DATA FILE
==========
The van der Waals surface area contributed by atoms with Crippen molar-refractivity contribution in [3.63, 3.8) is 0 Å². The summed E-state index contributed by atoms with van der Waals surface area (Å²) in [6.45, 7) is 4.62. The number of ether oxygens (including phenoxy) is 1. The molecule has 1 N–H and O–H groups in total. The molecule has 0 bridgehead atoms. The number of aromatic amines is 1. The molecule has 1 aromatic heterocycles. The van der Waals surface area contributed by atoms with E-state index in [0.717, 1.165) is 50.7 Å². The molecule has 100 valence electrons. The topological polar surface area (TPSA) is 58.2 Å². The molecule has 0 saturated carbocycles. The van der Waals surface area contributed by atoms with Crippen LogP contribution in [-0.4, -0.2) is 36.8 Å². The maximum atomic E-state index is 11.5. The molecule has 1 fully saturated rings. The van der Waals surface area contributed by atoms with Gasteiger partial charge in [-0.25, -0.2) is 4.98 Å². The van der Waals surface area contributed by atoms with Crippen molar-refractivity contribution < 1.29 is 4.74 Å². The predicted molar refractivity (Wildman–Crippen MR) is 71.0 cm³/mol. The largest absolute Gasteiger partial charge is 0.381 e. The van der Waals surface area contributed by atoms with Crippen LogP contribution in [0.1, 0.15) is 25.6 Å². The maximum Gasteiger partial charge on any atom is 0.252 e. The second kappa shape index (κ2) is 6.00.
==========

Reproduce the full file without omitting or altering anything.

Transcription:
The van der Waals surface area contributed by atoms with Crippen molar-refractivity contribution in [3.63, 3.8) is 0 Å². The summed E-state index contributed by atoms with van der Waals surface area (Å²) in [6.45, 7) is 4.62. The number of ether oxygens (including phenoxy) is 1. The molecule has 1 N–H and O–H groups in total. The molecule has 0 bridgehead atoms. The number of aromatic amines is 1. The molecule has 1 aromatic heterocycles. The van der Waals surface area contributed by atoms with E-state index in [0.717, 1.165) is 50.7 Å². The molecule has 100 valence electrons. The topological polar surface area (TPSA) is 58.2 Å². The molecule has 0 saturated carbocycles. The van der Waals surface area contributed by atoms with Crippen LogP contribution in [-0.4, -0.2) is 36.8 Å². The maximum atomic E-state index is 11.5. The molecule has 1 fully saturated rings. The van der Waals surface area contributed by atoms with Gasteiger partial charge in [-0.25, -0.2) is 4.98 Å². The van der Waals surface area contributed by atoms with Crippen molar-refractivity contribution < 1.29 is 4.74 Å². The predicted molar refractivity (Wildman–Crippen MR) is 71.0 cm³/mol. The largest absolute Gasteiger partial charge is 0.381 e. The van der Waals surface area contributed by atoms with Crippen LogP contribution in [0.1, 0.15) is 25.6 Å². The maximum Gasteiger partial charge on any atom is 0.252 e. The second kappa shape index (κ2) is 6.00.